Friday, December 11, 2009

Reflections on Being an Artist

It's difficult, this life.  Being the conduit for the vision is a responsibility that, while I do not wish to be hyperbolic, is the most important and life-altering responsibility that anyone who ever lived anywhere will have.

Particularly my vision.  Why do I do it?  Because I must.  I must communicate my vision to the world, no matter the personal cost.  Those who work with me, those who bring the vision to life, are mere vessels in my hands.

The critics won't understand, of course.  They'll say things like, "You've done it again!" and "It was adorable!" and "I liked the rapping reindeer!" but they won't get it: the sweat, the blood, the agony spent during torturous sleepless nights.*

My production of "Is Santa Smarter?" may have very well set the world of the fifth-grade part-time musical theater on fire.



Perhaps.  But these words, no matter how true, are ultimately unimportant.

Above all, I am the shaper of the vision.  When I tell that actor, "Honey, you have to speak into the microphone," I am imparting the wisdom of the muses.

"Don't wave at your parents while you're saying your part," I say.  That's direction.  That's vision.

"We need to all step to the right first," I command.  Authority.  Having the vision means not being afraid to say it outright.  I don't sugar-coat; I can't.

Not everyone can do it.  I know this.  I am blessed.  When I arrive at work this morning, my classroom still redolent with the scent of last night's Subway sandwiches, I know that stinky, pickley air will be truly rarified.  I will receive the adulations due me.

I'm expecting a mention on the morning announcements.

*Well, I might have slept, but not well.  Okay, well, but not long enough.  Okay, long enough.  But I occasionally dreamed about the production, which in my version starred Rob Pattinson as Santa Claus and Taylor Lautner as himself.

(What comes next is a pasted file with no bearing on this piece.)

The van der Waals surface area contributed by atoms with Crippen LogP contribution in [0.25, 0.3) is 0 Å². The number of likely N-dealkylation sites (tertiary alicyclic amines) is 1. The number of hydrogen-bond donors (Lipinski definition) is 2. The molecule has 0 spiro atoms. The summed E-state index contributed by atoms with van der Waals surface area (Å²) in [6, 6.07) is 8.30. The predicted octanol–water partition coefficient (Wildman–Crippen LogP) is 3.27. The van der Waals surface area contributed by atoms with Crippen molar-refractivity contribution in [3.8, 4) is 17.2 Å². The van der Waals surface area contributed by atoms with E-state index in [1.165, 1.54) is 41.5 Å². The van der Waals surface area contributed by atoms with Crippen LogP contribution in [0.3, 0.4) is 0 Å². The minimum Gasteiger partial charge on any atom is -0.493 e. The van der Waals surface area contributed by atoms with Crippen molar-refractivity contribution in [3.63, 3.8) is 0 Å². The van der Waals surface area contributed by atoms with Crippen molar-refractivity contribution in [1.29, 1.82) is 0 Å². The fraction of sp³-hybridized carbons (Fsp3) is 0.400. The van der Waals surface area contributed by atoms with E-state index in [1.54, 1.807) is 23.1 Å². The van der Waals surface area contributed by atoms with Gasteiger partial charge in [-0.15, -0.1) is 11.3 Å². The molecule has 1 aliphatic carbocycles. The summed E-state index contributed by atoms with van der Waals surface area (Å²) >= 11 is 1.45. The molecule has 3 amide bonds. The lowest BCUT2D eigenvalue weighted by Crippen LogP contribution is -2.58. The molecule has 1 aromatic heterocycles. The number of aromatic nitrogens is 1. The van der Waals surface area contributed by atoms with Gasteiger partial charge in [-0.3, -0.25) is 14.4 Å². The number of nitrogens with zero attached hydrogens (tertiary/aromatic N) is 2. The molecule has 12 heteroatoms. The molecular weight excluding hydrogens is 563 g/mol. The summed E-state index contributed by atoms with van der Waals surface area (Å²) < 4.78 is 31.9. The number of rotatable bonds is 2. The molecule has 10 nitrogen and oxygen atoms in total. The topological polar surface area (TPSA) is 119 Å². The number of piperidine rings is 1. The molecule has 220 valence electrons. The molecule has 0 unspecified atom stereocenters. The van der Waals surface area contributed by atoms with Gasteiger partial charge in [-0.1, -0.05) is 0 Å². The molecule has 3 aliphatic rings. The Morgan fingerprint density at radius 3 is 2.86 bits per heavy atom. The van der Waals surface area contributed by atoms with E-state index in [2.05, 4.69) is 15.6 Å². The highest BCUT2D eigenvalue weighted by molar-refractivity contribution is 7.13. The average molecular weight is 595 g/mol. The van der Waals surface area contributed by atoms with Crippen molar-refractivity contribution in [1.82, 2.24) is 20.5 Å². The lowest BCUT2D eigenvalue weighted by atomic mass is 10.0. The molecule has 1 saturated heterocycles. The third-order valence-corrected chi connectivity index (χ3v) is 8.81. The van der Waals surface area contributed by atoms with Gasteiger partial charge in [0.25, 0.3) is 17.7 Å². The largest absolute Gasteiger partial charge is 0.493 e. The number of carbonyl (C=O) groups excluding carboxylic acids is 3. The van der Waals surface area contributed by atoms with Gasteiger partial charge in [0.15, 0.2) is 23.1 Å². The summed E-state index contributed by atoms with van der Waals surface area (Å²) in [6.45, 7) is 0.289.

Thursday, December 10, 2009


Guilt is, above all else, a great motivator.  If you figure out how to make someone else feel guilty, you have almost limitless power.  Mothers have known this for years, through the following techniques:

1. The trembling sigh.  As in, "Dear, you know I understand you can't come home for Christmas this year, of course what you do is important.  Don't give it another thought.  (Trembling, tear filled sigh.)"

2. The "but, you know:"  As in, "Sweetie, it's fine.  Go and do what you need to do."  Beat.  "But, you know, this may be your grandfather's last Arbor Day, and your Cousin Fitz goes to trial next week.  That's all I'm going to say."

3. The nothing-at-all.  As in, they don't say anything or do anything, but you just know they're cooking up something, so you give in because you are afraid of what that card may be.

4. The labor time/diaper change accusation.  As in, "I spent 78 hours in labor giving birth to you and you can't even take three days off of work to see your second cousin graduate from veterinary school?"

Fortunately, my own mother uses guilt only when absolutely necessary and openly acknowledges it, so it's above board.  My own Momz is a master of the trembling sigh.

Momz: It's okay.  I understand.  (Trembling sigh.)

Deb: Did you just play the Trembling Sigh?

Momz: Did it work?

Deb: Darn.  I'll see you at 6.  I'll bring the potato salad.

Momz: Bring Sven's, it's better.

Deb: Oh.  I understand.  (Trembling sigh.)

Momz: Well played.

So this kind of cordiality shows that guilt can, if applied appropriately, be a useful and hilarious tool for family negotiations.

However, some people use guilt in truly toxic, harmful ways, as well as guilt's obnoxious bullying older brother, shame.  Guilt and shame are two things our society seems to be trying to eradicate entirely, at least in an emotional sense.  What people seem to forget is that guilt and shame, when appropriate, are good things.

You SHOULD feel guilty if you do something awful.

You SHOULD feel shame in some circumstances.

And some people just need a healthy dose of both on a daily basis.

But, what do I know?  I'm just a blogger, trying to get by.  Go on.  Have your fun.  Don't worry about me.  I'll be fine.

(Trembling sigh.)

Tuesday, December 8, 2009


I recently posted that I now have to wear glasses all the time.  I find this mortifying.  My eyes, if I may be so bold as to mention it, are really my best feature.  (I assure you, the competition for that title is stiff.  My nose hasn't spoken to my upper lip in three years, and my ears still boycott holiday meals.)  But, my eyes win the contest, so I do my best to "play them up" through subtle use of makeup and expression:

It would be difficult to draw attention to my daintily pointed ears in such a fashion.

Now, with glasses, I feel like a librarian: dowdy, frumpy, and old:

It turns out, Sven thinks I look like a librarian, too.  Only Sven has a slightly different interpretation of the word:

Who knew?  In any case, I feel a little better about the glasses.  Once this pinkeye clears up (I know, how could I be more sexy, right?) I'll put on some makeup and take a picture of my new glasses.  My hopes, frankly, aren't high, but who cares?

The way I look in Sven's eyes is better than any mirror.